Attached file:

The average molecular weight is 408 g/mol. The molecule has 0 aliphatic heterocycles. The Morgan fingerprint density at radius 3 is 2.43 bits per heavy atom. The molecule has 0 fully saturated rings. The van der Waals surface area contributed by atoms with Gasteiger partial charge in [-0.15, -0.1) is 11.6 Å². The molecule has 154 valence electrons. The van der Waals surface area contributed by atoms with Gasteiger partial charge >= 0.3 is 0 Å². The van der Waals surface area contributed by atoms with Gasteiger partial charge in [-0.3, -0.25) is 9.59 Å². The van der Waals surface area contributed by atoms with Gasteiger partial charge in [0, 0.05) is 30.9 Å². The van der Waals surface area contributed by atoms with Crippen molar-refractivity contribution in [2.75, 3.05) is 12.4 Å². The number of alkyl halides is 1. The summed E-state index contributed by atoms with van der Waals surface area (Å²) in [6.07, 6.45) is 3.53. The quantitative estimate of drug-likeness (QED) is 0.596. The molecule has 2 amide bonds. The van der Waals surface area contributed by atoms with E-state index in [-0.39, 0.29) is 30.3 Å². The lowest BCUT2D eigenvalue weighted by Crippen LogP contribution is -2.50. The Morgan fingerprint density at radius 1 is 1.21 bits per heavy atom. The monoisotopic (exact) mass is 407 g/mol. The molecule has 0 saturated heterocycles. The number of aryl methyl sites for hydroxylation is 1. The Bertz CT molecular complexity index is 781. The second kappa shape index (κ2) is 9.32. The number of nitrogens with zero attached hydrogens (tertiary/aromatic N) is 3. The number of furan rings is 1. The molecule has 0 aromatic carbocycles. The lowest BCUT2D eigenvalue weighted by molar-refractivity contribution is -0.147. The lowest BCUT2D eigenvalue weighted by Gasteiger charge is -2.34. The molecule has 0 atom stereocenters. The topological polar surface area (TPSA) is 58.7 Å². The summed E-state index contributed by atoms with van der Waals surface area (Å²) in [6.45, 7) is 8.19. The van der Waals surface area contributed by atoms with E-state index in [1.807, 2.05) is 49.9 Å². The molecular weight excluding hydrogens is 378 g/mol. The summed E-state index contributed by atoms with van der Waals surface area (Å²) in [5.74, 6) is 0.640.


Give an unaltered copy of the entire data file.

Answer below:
The average molecular weight is 408 g/mol. The molecule has 0 aliphatic heterocycles. The Morgan fingerprint density at radius 3 is 2.43 bits per heavy atom. The molecule has 0 fully saturated rings. The van der Waals surface area contributed by atoms with Gasteiger partial charge in [-0.15, -0.1) is 11.6 Å². The molecule has 154 valence electrons. The van der Waals surface area contributed by atoms with Gasteiger partial charge >= 0.3 is 0 Å². The van der Waals surface area contributed by atoms with Gasteiger partial charge in [-0.3, -0.25) is 9.59 Å². The van der Waals surface area contributed by atoms with Gasteiger partial charge in [0, 0.05) is 30.9 Å². The van der Waals surface area contributed by atoms with Crippen molar-refractivity contribution in [2.75, 3.05) is 12.4 Å². The number of alkyl halides is 1. The summed E-state index contributed by atoms with van der Waals surface area (Å²) in [6.07, 6.45) is 3.53. The quantitative estimate of drug-likeness (QED) is 0.596. The molecule has 2 amide bonds. The van der Waals surface area contributed by atoms with E-state index in [-0.39, 0.29) is 30.3 Å². The lowest BCUT2D eigenvalue weighted by Crippen LogP contribution is -2.50. The Morgan fingerprint density at radius 1 is 1.21 bits per heavy atom. The monoisotopic (exact) mass is 407 g/mol. The molecule has 0 saturated heterocycles. The number of aryl methyl sites for hydroxylation is 1. The Bertz CT molecular complexity index is 781. The second kappa shape index (κ2) is 9.32. The number of nitrogens with zero attached hydrogens (tertiary/aromatic N) is 3. The number of furan rings is 1. The molecule has 0 aromatic carbocycles. The lowest BCUT2D eigenvalue weighted by molar-refractivity contribution is -0.147. The lowest BCUT2D eigenvalue weighted by Gasteiger charge is -2.34. The molecule has 0 atom stereocenters. The topological polar surface area (TPSA) is 58.7 Å². The summed E-state index contributed by atoms with van der Waals surface area (Å²) in [6.45, 7) is 8.19. The van der Waals surface area contributed by atoms with E-state index in [1.807, 2.05) is 49.9 Å². The molecular weight excluding hydrogens is 378 g/mol. The summed E-state index contributed by atoms with van der Waals surface area (Å²) in [5.74, 6) is 0.640.